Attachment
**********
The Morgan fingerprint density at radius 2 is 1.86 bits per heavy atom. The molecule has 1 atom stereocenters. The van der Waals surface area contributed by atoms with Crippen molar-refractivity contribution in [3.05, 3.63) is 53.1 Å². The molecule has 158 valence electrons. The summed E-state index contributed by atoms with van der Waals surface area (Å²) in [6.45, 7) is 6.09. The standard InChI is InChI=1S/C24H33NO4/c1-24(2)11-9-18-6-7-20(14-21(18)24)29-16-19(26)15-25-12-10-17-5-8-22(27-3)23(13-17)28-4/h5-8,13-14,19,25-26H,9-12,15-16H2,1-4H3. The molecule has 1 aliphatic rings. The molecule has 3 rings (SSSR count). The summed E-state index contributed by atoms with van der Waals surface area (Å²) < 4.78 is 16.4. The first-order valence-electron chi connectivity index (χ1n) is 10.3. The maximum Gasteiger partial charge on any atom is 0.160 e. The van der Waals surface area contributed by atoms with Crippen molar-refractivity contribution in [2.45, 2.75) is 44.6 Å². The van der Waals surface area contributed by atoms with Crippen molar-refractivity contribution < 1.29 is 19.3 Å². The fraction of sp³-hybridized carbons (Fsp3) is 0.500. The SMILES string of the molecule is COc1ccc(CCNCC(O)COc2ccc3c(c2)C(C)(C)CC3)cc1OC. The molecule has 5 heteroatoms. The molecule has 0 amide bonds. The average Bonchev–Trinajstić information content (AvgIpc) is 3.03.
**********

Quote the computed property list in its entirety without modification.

The Morgan fingerprint density at radius 2 is 1.86 bits per heavy atom. The molecule has 1 atom stereocenters. The van der Waals surface area contributed by atoms with Crippen molar-refractivity contribution in [3.05, 3.63) is 53.1 Å². The molecule has 158 valence electrons. The summed E-state index contributed by atoms with van der Waals surface area (Å²) in [6.45, 7) is 6.09. The standard InChI is InChI=1S/C24H33NO4/c1-24(2)11-9-18-6-7-20(14-21(18)24)29-16-19(26)15-25-12-10-17-5-8-22(27-3)23(13-17)28-4/h5-8,13-14,19,25-26H,9-12,15-16H2,1-4H3. The molecule has 1 aliphatic rings. The molecule has 3 rings (SSSR count). The summed E-state index contributed by atoms with van der Waals surface area (Å²) < 4.78 is 16.4. The first-order valence-electron chi connectivity index (χ1n) is 10.3. The maximum Gasteiger partial charge on any atom is 0.160 e. The van der Waals surface area contributed by atoms with Crippen molar-refractivity contribution in [2.45, 2.75) is 44.6 Å². The van der Waals surface area contributed by atoms with Crippen molar-refractivity contribution < 1.29 is 19.3 Å². The fraction of sp³-hybridized carbons (Fsp3) is 0.500. The SMILES string of the molecule is COc1ccc(CCNCC(O)COc2ccc3c(c2)C(C)(C)CC3)cc1OC. The molecule has 5 heteroatoms. The molecule has 0 amide bonds. The average Bonchev–Trinajstić information content (AvgIpc) is 3.03.